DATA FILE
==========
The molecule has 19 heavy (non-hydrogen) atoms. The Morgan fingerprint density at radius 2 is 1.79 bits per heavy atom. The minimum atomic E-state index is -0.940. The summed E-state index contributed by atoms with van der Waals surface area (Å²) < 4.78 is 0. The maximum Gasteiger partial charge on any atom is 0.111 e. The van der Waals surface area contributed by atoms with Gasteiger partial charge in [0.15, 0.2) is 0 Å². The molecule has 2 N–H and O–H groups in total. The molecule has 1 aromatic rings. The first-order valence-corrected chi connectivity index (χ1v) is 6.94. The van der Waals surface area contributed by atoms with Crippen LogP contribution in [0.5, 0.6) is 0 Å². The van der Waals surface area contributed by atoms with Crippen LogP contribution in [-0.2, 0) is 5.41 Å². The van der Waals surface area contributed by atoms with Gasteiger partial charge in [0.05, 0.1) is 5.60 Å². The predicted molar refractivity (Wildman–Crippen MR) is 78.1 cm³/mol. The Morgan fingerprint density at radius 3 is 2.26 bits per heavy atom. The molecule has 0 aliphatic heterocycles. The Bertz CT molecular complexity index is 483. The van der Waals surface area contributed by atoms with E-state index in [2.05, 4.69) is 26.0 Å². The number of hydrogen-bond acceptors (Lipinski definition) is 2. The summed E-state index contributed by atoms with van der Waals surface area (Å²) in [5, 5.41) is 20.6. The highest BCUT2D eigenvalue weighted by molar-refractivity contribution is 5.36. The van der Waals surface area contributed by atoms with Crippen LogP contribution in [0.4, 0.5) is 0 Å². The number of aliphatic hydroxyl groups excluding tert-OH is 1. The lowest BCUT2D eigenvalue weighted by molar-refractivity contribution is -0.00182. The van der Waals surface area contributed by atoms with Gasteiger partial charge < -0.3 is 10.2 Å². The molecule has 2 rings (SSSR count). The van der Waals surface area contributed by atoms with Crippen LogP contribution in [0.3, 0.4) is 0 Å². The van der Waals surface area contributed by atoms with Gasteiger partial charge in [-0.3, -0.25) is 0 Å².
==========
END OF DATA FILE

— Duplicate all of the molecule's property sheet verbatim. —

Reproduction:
The molecule has 19 heavy (non-hydrogen) atoms. The Morgan fingerprint density at radius 2 is 1.79 bits per heavy atom. The minimum atomic E-state index is -0.940. The summed E-state index contributed by atoms with van der Waals surface area (Å²) < 4.78 is 0. The maximum Gasteiger partial charge on any atom is 0.111 e. The van der Waals surface area contributed by atoms with Gasteiger partial charge in [0.15, 0.2) is 0 Å². The molecule has 2 N–H and O–H groups in total. The molecule has 1 aromatic rings. The first-order valence-corrected chi connectivity index (χ1v) is 6.94. The van der Waals surface area contributed by atoms with Crippen LogP contribution in [0.5, 0.6) is 0 Å². The van der Waals surface area contributed by atoms with Crippen LogP contribution in [-0.2, 0) is 5.41 Å². The van der Waals surface area contributed by atoms with Gasteiger partial charge in [0.05, 0.1) is 5.60 Å². The predicted molar refractivity (Wildman–Crippen MR) is 78.1 cm³/mol. The Morgan fingerprint density at radius 3 is 2.26 bits per heavy atom. The molecule has 0 aliphatic heterocycles. The Bertz CT molecular complexity index is 483. The van der Waals surface area contributed by atoms with E-state index in [2.05, 4.69) is 26.0 Å². The number of hydrogen-bond acceptors (Lipinski definition) is 2. The summed E-state index contributed by atoms with van der Waals surface area (Å²) in [5, 5.41) is 20.6. The highest BCUT2D eigenvalue weighted by molar-refractivity contribution is 5.36. The van der Waals surface area contributed by atoms with Crippen LogP contribution in [0.4, 0.5) is 0 Å². The number of aliphatic hydroxyl groups excluding tert-OH is 1. The lowest BCUT2D eigenvalue weighted by molar-refractivity contribution is -0.00182. The van der Waals surface area contributed by atoms with Gasteiger partial charge < -0.3 is 10.2 Å². The molecule has 2 rings (SSSR count). The van der Waals surface area contributed by atoms with Crippen LogP contribution in [0.3, 0.4) is 0 Å². The van der Waals surface area contributed by atoms with Gasteiger partial charge in [-0.3, -0.25) is 0 Å².